Learning geology with Oreos is educational, and the best part is when you get to play God, cause a great flood of milk and then make the whole world disappear.
Watch how the course of a river in Peru changes over about 20 years from satellites, including widening meanders, new point bars, erosion of point bars, etc. Watch for the breakthrough to a new channel at the southern end. Really cool animation
Australian Iron Formation
This image shows a rock type known as a Banded Iron Formation (BIF). Hopefully the “banded” part makes sense just from the photo.
These rocks are about 2.5 billion years old and come from Dales Gorge in the Pilbara Craton of Western Australia. This is a key time in Earth’s history as it’s when oxygen first began building up in the atmosphere. There are hints from some locations on Earth that bacteria evolved the ability to generate oxygen through photosynthesis hundreds of millions of years earlier, but at around 2.5 billion years ago oxygen started rising.
Before there was oxygen in the atmosphere, iron could exist as “ferrous” iron, with a 2+ charge. When iron rusts today, it becomes “ferric” iron with a 3+ charge – extra oxygen causes the change in charges.
Ferrous iron can dissolve in ocean waters, ferric iron cannot. Prior to oxygen in the atmosphere, iron could dissolve in the oceans, but once oxygen started being generated, the iron dissolved in the world’s oceans reacted with that oxygen and formed sedimentary iron rocks. Many of the world’s economic iron deposits were produced in this way.
The other distinct characteristic of these rocks is their banding. The layers are produced by alternating patterns of iron-rich sediments and silica-rich sediments. The silica rich layers are produced by other sediments which are washed into the areas producing iron formations, possibly by storms, river inputs, or maybe other processes as well.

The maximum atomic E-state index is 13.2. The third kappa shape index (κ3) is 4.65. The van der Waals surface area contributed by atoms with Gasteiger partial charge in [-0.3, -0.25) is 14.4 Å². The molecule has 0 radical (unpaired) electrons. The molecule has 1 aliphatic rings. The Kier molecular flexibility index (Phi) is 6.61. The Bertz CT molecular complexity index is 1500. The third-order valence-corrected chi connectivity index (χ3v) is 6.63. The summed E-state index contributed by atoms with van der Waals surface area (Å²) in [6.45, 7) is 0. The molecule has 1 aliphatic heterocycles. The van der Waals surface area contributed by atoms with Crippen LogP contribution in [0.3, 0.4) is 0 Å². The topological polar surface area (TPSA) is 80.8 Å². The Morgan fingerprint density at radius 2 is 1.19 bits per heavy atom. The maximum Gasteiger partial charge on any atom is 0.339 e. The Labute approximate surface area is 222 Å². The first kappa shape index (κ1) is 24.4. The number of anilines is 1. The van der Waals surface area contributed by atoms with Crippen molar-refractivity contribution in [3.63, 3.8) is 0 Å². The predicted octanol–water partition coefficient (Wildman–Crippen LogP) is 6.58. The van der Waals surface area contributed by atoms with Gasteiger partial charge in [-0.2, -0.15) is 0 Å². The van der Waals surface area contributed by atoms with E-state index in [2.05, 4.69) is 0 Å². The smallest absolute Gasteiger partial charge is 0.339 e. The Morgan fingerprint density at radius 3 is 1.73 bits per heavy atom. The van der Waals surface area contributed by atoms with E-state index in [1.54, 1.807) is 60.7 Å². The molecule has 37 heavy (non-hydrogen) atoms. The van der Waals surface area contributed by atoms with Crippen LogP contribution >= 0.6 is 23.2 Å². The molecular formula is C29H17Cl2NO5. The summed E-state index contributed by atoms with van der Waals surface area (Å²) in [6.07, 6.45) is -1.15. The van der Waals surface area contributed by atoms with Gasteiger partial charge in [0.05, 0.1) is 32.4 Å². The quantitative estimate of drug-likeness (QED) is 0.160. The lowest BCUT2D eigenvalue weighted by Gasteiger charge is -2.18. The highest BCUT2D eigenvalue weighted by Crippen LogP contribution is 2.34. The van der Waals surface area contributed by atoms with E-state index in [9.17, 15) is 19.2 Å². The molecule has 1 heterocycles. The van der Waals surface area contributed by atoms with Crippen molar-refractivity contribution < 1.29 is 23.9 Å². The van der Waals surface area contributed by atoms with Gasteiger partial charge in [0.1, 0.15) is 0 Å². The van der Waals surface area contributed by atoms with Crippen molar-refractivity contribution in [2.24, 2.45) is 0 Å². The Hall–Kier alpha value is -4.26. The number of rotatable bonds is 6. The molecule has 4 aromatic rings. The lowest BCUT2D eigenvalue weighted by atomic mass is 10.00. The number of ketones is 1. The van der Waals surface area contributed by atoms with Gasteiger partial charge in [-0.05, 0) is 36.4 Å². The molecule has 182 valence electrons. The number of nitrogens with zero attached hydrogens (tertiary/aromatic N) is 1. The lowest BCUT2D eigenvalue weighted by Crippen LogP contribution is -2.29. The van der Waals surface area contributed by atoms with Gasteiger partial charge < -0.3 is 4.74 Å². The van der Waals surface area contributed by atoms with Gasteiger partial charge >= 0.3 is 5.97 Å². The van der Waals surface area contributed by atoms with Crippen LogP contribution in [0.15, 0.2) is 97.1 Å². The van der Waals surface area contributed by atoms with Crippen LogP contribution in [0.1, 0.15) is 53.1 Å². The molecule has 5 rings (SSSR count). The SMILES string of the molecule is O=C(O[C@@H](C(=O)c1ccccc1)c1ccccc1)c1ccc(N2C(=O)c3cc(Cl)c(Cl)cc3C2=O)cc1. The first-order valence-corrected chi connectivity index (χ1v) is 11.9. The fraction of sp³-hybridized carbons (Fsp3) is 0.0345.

Image credit: Pete Hill (Creative Commons licensed)
Moh’s hardness scale is perfect for raunchy gemology lessons, let’s face it. We can test all the levels~
i personalized the hardness scale to suit describing an erection im…
This is a work of art.
"he went from fluorite to topaz in 2 seconds"
Opalized fossil Belemite or called Calmari!
These are no ordinary fossils (if there is such a thing): these incredible relics are made of solid opal, sometimes with rainbows of shimmering color. Australia is the only place on Earth where opalized animal fossils are found. These fossils are of global scientific interest and are among the most beautiful and valuable in the world.
How do opalized fossils form?
Opal forms in cavities within rocks. If a cavity has formed because a bone, shell or pine cone was buried in the sand or clay that later became the rock, and conditions are right for opal formation, then the opal forms a fossil replica of the original object that was buried. We get opalized fossils of two kinds:
i. Internal details not preserved: Opal starts as a solution of silica in water. If the silica solution fills an empty space left by a shell, bone etc that has rotted away - like jelly poured into a mould - it may harden to form an opalized cast of the original object. Most opalized shell fossils are ‘jelly mould’ fossils - the outside shape is beautifully preserved, but the opal inside doesn’t record any of the creature’s internal structure.
ii. Internal details preserved: If the buried organic material hasn’t rotted away and a silica solution soaks into it, when the silica hardens it may form an opal replica of the internal structure of the object. This happens sometimes with wood or bone.
Images in this order: Opalized Dinosaur tooth, Ammonite,Shell x2, Dinosaur bone, Wood, Pineapple, Mussel shell, Belemnite. Click on each to view in more detail.